wooden skis for warmth when they exhausted the supply of stove wood.
According to ALSAP, Amend suspected that in the spring of 1960 the vandals were more careless than usual and caught the whole place on fire. The Glacier Ski Lodge was never rebuilt, and its special-use permit with the Chugach National Forest was not renewed.
Before disaster struck, however, Amend had put in considerable work to make the lodge an enjoyable place for recreation. The current
switchback trail along the base of the mountain’s southern flank was created by Amend with a D-8 Caterpillar and a willing buddy.
He used tracked military-surplus vehicles called “Weasels” to haul skiers in a sleigh up the mountain, and he would fly up to the mountain with ribbon-festooned Jerry jugs full of gasoline and drop them into the snow so he could retrieve them later with Weasels and fuel up the Model A Ford truck engines that powered his rope-tow system.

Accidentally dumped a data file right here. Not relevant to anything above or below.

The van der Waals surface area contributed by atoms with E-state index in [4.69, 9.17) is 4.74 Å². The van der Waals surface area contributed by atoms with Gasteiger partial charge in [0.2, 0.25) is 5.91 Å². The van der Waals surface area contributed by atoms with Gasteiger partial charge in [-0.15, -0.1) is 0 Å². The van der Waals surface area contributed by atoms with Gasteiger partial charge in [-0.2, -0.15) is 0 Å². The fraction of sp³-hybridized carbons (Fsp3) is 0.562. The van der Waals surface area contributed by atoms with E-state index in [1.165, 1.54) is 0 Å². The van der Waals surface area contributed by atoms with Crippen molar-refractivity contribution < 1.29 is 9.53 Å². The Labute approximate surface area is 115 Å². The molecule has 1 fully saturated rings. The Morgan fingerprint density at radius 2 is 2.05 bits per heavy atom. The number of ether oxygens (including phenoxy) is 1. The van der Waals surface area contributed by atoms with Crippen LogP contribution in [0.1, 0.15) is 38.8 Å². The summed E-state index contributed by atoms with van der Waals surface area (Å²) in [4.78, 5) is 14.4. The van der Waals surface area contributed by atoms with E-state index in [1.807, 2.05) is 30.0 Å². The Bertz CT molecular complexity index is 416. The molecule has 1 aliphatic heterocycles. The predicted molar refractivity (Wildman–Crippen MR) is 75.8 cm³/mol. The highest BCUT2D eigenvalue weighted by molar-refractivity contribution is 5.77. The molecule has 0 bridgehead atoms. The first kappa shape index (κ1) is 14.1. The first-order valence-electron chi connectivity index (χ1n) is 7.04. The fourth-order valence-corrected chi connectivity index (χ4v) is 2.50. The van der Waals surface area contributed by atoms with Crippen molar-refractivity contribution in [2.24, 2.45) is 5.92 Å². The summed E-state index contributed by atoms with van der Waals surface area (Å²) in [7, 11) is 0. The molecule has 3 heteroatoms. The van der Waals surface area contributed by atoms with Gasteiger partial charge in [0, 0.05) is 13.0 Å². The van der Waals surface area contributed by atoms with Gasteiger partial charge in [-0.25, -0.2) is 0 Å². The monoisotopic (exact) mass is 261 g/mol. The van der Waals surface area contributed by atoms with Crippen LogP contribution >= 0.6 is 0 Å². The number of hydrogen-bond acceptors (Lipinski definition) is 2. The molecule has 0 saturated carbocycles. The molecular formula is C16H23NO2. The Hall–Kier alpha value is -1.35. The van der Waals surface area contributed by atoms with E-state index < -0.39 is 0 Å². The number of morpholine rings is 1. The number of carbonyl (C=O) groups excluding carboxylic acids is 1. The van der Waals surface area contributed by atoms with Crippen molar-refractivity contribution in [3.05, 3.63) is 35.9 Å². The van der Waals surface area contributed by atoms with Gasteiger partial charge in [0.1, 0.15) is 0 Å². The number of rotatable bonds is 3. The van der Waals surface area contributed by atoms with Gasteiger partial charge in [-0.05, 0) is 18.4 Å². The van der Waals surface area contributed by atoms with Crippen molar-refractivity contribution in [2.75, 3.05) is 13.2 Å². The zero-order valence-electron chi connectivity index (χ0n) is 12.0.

He also used dynamite, according to ALSAP, to “shape” the ski slopes up on Manitoba:
“Apparently he was doing enough blasting to raise the brow of the local mining community. He remembers one day when a fellow showed up with $30,000 cash. He was hoping Oliver would sell, as there was bound to be something good in the rock to justify all the blasting. It took some time for Oliver to convince the fellow otherwise.”
From 1955 until the demise of the Glacier Ski Lodge, Amend did all the shuttling of skiers and all of the maintenance, while his wife, Cecilia, did the cooking. Skiers who volunteered to help set up equipment at the beginning of the day and help take it down at the end were able to earn “free days” on the mountain. Otherwise, the Amends charged $2 for a ride up the hill and $3 to ski all day.